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February 17, 2019, 01:58:30 pm
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Weighted slab saw weights?

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Author Topic: Weighted slab saw weights?  (Read 897 times)
guest3478
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« on: September 30, 2013, 05:36:43 pm »

whats an optimal weight that you weighted pull slab saw owners use most?

I am going to try and make some weights of a couple three different variables to use on my 16" saw.

Just want the most used weight first lol!

I was thinking 15lbs would be a start?
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catmandewe
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« Reply #1 on: September 30, 2013, 06:09:13 pm »

For my 18" I filled a pop can about 2/3 full of lead (bend a wire and set it inside the can before you pour for the hanger), then after it cooled I just peeled the can off. Not sure how much it weighs but it works pretty good. I poured several different sized weights when I made them and the 2/3 one works best on that saw. Every saw likes a different weight so experiment with a few and then make one that is the right weight for your saw. It is better to be underweight than over weight, if you run it over weight it will glaze your blade.

Tony
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RockIt2Me
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« Reply #2 on: September 30, 2013, 07:37:05 pm »

I used a plastic milk jug filled with water.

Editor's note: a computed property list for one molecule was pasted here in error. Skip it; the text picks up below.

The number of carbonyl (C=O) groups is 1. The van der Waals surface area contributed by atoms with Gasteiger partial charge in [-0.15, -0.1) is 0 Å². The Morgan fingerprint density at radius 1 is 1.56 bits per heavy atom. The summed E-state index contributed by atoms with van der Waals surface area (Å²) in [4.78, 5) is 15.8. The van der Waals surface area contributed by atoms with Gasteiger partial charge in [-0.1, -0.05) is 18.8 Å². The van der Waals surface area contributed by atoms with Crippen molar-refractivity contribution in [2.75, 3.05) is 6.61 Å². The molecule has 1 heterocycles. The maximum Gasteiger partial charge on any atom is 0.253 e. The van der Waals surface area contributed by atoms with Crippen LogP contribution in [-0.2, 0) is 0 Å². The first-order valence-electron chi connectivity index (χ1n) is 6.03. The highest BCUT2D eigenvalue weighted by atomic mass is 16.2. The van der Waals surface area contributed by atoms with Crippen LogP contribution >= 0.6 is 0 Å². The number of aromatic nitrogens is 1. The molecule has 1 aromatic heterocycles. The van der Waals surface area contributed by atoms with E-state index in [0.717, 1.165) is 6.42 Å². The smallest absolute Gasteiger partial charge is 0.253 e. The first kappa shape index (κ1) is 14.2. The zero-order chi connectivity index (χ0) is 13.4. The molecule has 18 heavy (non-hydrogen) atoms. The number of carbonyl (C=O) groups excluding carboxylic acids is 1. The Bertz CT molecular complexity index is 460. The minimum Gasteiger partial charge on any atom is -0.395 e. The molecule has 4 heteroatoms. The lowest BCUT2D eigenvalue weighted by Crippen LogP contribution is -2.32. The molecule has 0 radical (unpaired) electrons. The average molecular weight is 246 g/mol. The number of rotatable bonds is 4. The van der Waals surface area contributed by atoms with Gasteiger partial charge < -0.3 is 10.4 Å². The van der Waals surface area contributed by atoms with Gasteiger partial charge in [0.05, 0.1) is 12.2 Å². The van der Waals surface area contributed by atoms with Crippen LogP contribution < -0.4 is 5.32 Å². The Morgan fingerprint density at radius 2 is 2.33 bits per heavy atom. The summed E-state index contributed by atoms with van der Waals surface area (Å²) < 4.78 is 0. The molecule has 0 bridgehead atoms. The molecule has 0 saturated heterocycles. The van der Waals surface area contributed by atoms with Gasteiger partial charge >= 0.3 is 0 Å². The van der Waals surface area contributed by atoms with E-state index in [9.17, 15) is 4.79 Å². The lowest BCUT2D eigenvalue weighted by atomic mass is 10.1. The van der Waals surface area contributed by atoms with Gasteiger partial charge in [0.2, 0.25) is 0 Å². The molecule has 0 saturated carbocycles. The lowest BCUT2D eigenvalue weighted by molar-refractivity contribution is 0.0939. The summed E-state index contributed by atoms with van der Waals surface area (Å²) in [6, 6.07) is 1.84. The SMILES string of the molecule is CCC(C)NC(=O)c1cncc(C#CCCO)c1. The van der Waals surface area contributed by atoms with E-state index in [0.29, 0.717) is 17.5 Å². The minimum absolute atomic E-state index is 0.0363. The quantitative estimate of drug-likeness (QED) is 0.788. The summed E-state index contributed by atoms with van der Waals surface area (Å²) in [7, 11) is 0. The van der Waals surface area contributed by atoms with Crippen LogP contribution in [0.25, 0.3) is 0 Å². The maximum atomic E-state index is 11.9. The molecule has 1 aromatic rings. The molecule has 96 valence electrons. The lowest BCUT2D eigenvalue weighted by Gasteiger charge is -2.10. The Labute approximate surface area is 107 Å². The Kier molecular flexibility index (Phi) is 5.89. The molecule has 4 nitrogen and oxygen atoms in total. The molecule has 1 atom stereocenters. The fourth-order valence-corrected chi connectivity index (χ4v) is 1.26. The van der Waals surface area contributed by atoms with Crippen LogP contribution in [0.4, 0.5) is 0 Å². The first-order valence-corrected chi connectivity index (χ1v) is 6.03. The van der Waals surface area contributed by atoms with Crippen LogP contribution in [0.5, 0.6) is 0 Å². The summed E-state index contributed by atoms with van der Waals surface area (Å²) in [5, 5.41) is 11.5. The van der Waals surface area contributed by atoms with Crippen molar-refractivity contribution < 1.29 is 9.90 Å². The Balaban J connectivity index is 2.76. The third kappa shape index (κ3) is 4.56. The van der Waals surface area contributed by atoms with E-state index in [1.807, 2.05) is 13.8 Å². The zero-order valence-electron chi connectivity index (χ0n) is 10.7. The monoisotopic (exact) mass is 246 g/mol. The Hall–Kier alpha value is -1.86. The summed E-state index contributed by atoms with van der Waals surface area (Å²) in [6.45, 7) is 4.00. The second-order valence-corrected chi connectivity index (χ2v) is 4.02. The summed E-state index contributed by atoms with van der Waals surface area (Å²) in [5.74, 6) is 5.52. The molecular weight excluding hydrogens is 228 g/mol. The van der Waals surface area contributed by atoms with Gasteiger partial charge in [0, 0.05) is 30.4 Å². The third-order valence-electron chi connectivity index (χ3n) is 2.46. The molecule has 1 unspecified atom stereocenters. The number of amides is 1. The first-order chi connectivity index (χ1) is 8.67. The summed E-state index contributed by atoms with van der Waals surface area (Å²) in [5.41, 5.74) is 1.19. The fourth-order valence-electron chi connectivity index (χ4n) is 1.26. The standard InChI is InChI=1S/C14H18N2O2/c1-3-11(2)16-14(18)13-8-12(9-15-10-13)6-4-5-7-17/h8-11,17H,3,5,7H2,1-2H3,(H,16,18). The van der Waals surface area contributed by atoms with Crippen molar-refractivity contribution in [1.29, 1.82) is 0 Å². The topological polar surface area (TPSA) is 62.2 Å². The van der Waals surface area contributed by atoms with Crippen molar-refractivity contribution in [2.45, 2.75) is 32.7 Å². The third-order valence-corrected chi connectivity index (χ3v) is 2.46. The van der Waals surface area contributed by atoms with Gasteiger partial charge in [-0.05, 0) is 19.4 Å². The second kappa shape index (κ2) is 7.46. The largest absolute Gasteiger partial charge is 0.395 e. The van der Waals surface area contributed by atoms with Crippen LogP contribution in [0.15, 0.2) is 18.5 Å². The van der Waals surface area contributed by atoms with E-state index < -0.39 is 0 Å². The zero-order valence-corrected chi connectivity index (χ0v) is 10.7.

Figuring a gallon of water weighs 8#, you can adjust the appropriate weight easily.
15# sounds pretty heavy.  I started with around 4# and worked from there.
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guest3478
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« Reply #3 on: September 30, 2013, 09:09:06 pm »

well, the milk jug filled with water did well on obsidian, but its not quite heavy enough for the jasper or agate.
So guessing on the pressure i put on the stone with my hand pushing, i am thinking 15lbs for harder rocks.
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sealdaddy
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« Reply #4 on: October 01, 2013, 02:51:27 pm »

well, the milk jug filled with water did well on obsidian, but its not quite heavy enough for the jasper or agate.
So guessing on the pressure i put on the stone with my hand pushing, i am thinking 15lbs for harder rocks.
I use a 1 1/2 gallon plastic jug of something I bought at a bulk store...I forget what.
It gives me a lot of latitude from 5 lbs to 12 lbs...although I usually stay at 8 lbs or less.
You may want a 2 gallon jug for That Much weight.
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kenefick
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« Reply #5 on: October 01, 2013, 04:40:38 pm »

Keep in mind that I haven't run a weight-feed saw in a long time.
Harder/denser rock like agate or jasper means there is more material to remove.  Remember, you're not really cutting, but grinding.  If you have too much weight, the blade may be forced against the material faster than it can remove it.  The blade may chatter a bit, leaving saw marks that you will have to grind away later.  The blade may overheat from too much friction, which is not good.
Like the kung-fu guy said "Patience grasshopper".
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Ken

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guest3478
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« Reply #6 on: October 01, 2013, 04:56:55 pm »

I'm thinking I want to cut a fire brick and dress my blade before I go tinkering with weights. Right?
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« Reply #7 on: October 01, 2013, 05:17:34 pm »

Might be a good idea, specially if is an older blade.  They can get glazed (my eyesight and sense of touch isn"t good enough to tell), and the firebrick can freshen the surface (exposing more diamond).